4. #4
    chewing bubble gum Chim_Chim's Avatar
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    Not at all.
    Singers can be boring these days though.
    They seem to be putting out less and less effort
    as the years go by. It's kind of sad.
    Some days I seem to do OK. Other days I feel like just shoving an M-80 right up my guitar's butt.

  5. #5
    Registered User urucoug's Avatar
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    Thanks for your replies, guys.

    What about accompanying with a piano? Does anyone have any experience with that? My acoustic guitar sounds good with the piano. I'm sure a bass would be great. The only electric guitar/piano duo I can think of is Wes Montgomery. There's probably several other jazz groups, but most electric guitar/piano groups I can think of also have a bass. My wife isn't particularly interested in learning improv, and it seems that most piano/guitar 'arrangements' you can find these days are pieces completely spelled out for piano, but leaving no room for guitar since the piano is playing the melody and harmony, basically playing the entire triad twice. It seems like there's almost always room for a bass. What is your experience with that?

  6. #6
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    I think you're right there's "almost always room for a bass" - and good players are always in demand.

    There are people who play in a "lead" sort of style, if that's your thing - Jaco Pastorius, Stanley Clarke, Victor Wooten, etc.

    Honestly I'd suggest posting your query on a few higher traffic forums - TDPRI, The Unofficial Martin Guitar Forum, The Gear Page and The Acoustic Guitar Forum are a few where I think you're likely get good input from knowledgeable, experienced bass/guitar players.

  7. #7
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    Please don't forget that an instrument is what you make of it. Any instrument can be exciting and any instrument can be boring if you make it so. But my advice is get the instrument that will inspire you to play it the most.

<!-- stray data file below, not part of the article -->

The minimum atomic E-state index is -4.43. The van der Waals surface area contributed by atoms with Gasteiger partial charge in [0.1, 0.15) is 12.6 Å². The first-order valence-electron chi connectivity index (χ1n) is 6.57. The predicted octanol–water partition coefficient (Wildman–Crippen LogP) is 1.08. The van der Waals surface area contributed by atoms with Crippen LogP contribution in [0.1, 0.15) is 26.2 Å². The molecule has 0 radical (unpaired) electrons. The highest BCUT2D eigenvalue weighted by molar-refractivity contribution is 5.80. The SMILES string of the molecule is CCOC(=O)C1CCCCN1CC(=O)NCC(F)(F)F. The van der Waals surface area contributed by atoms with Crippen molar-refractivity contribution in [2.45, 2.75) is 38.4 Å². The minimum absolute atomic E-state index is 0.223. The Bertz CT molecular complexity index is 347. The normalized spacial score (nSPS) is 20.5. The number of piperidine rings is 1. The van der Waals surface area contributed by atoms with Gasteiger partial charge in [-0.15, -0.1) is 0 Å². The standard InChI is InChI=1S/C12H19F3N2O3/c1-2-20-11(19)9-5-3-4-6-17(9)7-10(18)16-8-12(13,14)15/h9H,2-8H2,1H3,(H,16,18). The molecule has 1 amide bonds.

8. #8
    Carrots!! All_Ľour_Bass's Avatar
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    Quote Originally Posted by walternewton View Post
    Honestly I'd suggest posting your query on a few higher traffic forums - TDPRI, The Unofficial Martin Guitar Forum, The Gear Page and The Acoustic Guitar Forum are a few where I think you're likely get good input from knowledgeable, experienced bass/guitar players.
    Add talkbass.com to that list, you could also ask around sevenstring.org where I hang around quite a bit, really nice, fun folks over there, and it's very high traffic-you'll get lots of replies in relatively little time.

    Also bass is only as boring as you make it. You could try writing your own tunes that make the bass more prominent, I have a hard time finding tunes that are fun to play that don't involve just copying the guitar part.
    Last edited by All_Ľour_Bass; 06-23-2012 at 12:22 AM.
    Quote Originally Posted by Chim_Chim
    Be different.

    Do it for the OATMEAL.

  9. #9
    Registered User ernzzz's Avatar
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    Its all about how you use your instrument; its about being expressive and melodic.. do you merely play a root note, or are you adding to the whole picture??

    can you play melodies? can you tell storyes?

    can you squeeze time and harmony and bring the groove to new levels of tightness?


    in short: Victor Wooten, Edgar Meyer

    anybody who says they are boring, is three times a liar!!!
    Last edited by ernzzz; 10-22-2012 at 08:06 PM.
    -----------------------------------------
    www.ernz.tk

  10. #10
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    If you don't use the Bass creatively then it will fall boring. Whatever you will use can be interesting and exciting depending on how you will use it. You can compose a song and try to play melody on it using your Bass.